Flora gets there first, flashing a toothy grin at Jamie.

Six months ago, Jamie thinks, Flora would have waited, held back, wringing her hands in front of her, staring, beseeching, at Jamie, waiting for her go-ahead.

Then again, six months ago, Jamie wouldn’t have thought twice about a ringing phone, wouldn’t have blinked, would have happily blown it off. 

They’re both changing, Jamie recognizes. Growing. Together and apart. 

The realization hits her with a pang to her heart, and she clambers back towards back-to-school night, forcing herself to look past memories of Dani’s fingers, lithe, thrumming nervously along the side of the podium, scrambling around the weight of Dani’s gaze, curious, familiar, wanting already so palpable and mutual, even if Jamie had refused to look it in the eye. What was it Dani had called it?

Individuation.

Jamie, not Louise.

Jamie, not Louise, and now too––

“Flora residence!”

Jamie hears Dani’s voice, bright, warm, on the other end of the receiver. “Flora!”

Flora for Flora’s sake.

Jamie watches, arms hanging loosely at her sides, as Flora beams into the phone, launching into an excited diatribe, chattering on happily about the rest of her Friday.

Jamie’s back at the sink, has drifted back to the dishes, lips pursed, pensive, as she scrubs at a plate. 

It’s like a garden, she thinks, toweling off a plate, three vines growing, climbing, on their own and intertwined, supporting each other as they reach higher, blooming both together and apart. Blossoming, together, into something beautiful, made all the more so by their own variations, blending, for all their subtle differences, into oneness.

Her thoughts are interrupted by small fingers, reaching up and wrapping around the towel in her hand, tugging, Flora looking seriously up at her, proffering Jamie the receiver with her other hand. “It’s Miss Clayton,” she says, passing the phone to Jamie, abrupt, as she steps up onto the footstool in front of their sink and begins toweling off the rest of the dishes, glancing slyly over at Jamie between plates. Something, Jamie observes, is simmering there, biding its time before it boils over.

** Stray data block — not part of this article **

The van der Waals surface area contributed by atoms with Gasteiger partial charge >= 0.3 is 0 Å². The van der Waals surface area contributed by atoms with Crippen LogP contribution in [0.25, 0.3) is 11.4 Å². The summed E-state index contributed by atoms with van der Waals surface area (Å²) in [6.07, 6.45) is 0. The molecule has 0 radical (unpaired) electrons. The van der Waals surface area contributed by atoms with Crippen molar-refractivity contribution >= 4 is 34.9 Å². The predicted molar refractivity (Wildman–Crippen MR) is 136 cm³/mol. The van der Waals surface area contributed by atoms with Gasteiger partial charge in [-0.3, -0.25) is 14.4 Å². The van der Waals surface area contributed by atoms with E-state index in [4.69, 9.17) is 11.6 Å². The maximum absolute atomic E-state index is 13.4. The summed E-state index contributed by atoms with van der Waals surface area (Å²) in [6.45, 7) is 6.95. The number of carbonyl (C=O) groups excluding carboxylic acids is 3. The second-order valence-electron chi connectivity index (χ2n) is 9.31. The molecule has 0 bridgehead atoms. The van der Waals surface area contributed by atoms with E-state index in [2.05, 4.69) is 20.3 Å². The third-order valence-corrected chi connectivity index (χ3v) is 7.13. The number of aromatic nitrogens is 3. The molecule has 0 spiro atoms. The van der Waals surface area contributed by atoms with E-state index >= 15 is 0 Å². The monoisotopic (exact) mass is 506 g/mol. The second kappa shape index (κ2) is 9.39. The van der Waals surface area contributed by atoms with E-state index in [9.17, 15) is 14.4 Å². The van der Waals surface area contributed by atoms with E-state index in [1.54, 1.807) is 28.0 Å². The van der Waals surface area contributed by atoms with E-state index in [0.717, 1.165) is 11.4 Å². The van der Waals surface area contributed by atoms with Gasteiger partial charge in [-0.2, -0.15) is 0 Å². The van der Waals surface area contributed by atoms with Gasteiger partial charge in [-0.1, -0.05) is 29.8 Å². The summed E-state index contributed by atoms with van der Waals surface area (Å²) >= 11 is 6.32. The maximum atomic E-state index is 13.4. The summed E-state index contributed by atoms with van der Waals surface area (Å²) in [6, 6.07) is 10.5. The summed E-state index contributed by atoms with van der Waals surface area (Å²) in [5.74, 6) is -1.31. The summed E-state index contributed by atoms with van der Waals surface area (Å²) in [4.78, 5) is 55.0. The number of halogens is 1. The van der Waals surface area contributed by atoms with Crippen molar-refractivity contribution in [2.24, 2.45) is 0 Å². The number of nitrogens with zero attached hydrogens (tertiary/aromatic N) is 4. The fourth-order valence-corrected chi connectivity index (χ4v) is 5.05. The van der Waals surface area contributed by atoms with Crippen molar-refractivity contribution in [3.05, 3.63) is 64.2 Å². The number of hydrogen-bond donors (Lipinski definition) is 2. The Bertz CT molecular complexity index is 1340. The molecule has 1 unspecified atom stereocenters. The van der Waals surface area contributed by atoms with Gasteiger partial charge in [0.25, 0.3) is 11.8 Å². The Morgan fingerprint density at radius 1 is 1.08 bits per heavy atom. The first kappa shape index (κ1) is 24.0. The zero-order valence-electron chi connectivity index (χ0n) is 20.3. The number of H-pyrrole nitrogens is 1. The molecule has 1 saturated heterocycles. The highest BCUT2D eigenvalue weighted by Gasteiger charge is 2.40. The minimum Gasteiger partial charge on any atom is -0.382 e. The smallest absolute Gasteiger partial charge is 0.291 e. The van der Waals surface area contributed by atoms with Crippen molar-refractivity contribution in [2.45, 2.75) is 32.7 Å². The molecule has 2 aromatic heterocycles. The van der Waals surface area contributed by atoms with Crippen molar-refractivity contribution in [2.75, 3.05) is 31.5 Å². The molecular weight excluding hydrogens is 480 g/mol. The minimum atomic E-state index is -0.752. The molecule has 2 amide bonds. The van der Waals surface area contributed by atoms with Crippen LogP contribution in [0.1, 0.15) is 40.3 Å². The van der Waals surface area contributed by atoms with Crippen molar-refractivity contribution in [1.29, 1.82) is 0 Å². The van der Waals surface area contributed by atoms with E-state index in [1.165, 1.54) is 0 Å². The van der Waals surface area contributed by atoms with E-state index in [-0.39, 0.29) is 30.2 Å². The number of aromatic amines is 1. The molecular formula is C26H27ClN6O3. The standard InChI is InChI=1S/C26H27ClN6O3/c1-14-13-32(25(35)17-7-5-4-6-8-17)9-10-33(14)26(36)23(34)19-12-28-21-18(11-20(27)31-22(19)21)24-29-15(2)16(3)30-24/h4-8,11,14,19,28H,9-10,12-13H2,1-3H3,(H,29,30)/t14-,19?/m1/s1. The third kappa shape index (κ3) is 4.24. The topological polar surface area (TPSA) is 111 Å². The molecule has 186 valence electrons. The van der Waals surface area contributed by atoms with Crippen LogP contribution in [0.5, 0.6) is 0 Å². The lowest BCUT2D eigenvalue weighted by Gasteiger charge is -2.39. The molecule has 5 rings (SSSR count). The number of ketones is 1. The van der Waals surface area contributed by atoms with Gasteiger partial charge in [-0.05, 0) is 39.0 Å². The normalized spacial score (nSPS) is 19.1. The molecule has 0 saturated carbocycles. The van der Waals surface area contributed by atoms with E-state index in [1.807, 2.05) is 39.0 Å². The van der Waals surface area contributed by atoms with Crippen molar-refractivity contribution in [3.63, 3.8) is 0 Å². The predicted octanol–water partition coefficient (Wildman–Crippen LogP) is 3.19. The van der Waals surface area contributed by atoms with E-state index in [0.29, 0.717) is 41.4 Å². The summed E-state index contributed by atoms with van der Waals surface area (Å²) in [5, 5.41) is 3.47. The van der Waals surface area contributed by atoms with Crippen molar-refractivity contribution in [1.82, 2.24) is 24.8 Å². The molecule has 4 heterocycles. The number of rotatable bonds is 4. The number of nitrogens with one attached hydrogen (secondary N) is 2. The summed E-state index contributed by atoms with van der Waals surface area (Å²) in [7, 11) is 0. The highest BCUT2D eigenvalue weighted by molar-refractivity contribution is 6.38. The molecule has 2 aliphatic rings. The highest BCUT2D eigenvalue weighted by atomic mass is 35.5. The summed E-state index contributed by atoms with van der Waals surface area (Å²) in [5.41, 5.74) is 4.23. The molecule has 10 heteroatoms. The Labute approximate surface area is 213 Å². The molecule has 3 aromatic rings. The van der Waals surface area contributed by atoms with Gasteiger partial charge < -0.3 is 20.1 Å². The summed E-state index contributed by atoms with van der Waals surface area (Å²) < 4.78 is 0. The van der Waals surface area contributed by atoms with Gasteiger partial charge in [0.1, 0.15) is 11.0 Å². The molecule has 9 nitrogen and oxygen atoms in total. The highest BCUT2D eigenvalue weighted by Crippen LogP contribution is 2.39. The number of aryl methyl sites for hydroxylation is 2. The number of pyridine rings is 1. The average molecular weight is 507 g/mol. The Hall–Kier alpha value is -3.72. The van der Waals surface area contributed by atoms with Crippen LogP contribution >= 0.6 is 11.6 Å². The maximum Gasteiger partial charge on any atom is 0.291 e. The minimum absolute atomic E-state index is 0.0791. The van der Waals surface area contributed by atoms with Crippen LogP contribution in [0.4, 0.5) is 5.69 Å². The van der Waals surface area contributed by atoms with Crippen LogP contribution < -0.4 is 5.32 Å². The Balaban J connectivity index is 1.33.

Jamie furrows her brow at Flora, but takes the phone, lips quirking up when she hears Dani’s breath, even now, wavering on the other end of the line. Jamie pauses, voice slow when she finally speaks, deliberate. “I’m not in trouble, am I, Miss Clayton?”

Dani’s breath hitches.

Jamie winks at Flora, and Flora bites the inside of her cheek, focusing, intent, on the dishes in front of her as Jamie slips out of the kitchen, through the living room, coming to lean against a doorframe in the hallway.

“Dani…” she says again, voice low, echoing, “I’m not in trouble, am I, Dani?”

“Keep talking like that and you might be,” Dani breathes, “with the way I know Flora’s listening.”

“Flora’s in the other room,” Jamie murmurs. “Not listening. Got us a cordless phone for Christmas,” she announces, proud, her voice smug.

There’s something that sounds like surprise in the back of Dani’s throat.

“You know,” the words spill out of Dani then, “the first… The first time I… Called, and you said that…”

“Mmhmm?”

“I––” Jamie can practically see the way Dani sets her jaw, determined, the way her eyes flutter, “haven’t been able to stop thinking about it. Since, I mean. Still. Even… Even now.”

“Yeah?” Jamie’s voice is smooth, encouraging.

“Yeah,” Dani whispers, “especially now.”

“Why now?” Jamie’s voice is barely more than a whisper too.

“Jamie…” Dani sighs her name, and Jamie can hear a rustle on the other end of the line, a pause.

“Yeah?” Jamie sinks back, lower, against the doorframe behind her.

“Fuck,” Dani’s quiet for a minute, Jamie reveling in the way the curse, one Dani saves just for Jamie, intimate in its divulgement, falls from her lips, and then Dani’s voice is back to her usual volume, scolding. “You’re distracting me!”

Dani can practically see the way Jamie’s brows fly up, playful and aghast. “Distracting? Me?”

“Yes,” and Jamie can hear her pout, “you.”

“Mm.” Jamie lets her hang for a moment. “Guess I really am in trouble, then.”